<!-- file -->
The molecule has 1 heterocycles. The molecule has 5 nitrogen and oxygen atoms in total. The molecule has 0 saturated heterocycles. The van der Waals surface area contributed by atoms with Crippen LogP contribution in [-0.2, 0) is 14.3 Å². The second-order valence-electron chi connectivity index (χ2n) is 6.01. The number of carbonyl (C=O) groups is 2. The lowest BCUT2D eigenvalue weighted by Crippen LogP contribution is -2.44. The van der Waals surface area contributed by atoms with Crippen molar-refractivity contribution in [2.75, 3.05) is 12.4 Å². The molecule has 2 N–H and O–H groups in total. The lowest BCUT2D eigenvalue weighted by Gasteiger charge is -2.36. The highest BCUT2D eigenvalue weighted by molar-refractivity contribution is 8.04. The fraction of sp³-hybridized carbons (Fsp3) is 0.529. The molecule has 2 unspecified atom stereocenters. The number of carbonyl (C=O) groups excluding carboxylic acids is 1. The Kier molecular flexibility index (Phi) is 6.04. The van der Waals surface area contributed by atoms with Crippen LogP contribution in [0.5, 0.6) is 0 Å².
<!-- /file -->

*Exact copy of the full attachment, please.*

The molecule has 1 heterocycles. The molecule has 5 nitrogen and oxygen atoms in total. The molecule has 0 saturated heterocycles. The van der Waals surface area contributed by atoms with Crippen LogP contribution in [-0.2, 0) is 14.3 Å². The second-order valence-electron chi connectivity index (χ2n) is 6.01. The number of carbonyl (C=O) groups is 2. The lowest BCUT2D eigenvalue weighted by Crippen LogP contribution is -2.44. The van der Waals surface area contributed by atoms with Crippen molar-refractivity contribution in [2.75, 3.05) is 12.4 Å². The molecule has 2 N–H and O–H groups in total. The lowest BCUT2D eigenvalue weighted by Gasteiger charge is -2.36. The highest BCUT2D eigenvalue weighted by molar-refractivity contribution is 8.04. The fraction of sp³-hybridized carbons (Fsp3) is 0.529. The molecule has 2 unspecified atom stereocenters. The number of carbonyl (C=O) groups excluding carboxylic acids is 1. The Kier molecular flexibility index (Phi) is 6.04. The van der Waals surface area contributed by atoms with Crippen LogP contribution in [0.5, 0.6) is 0 Å².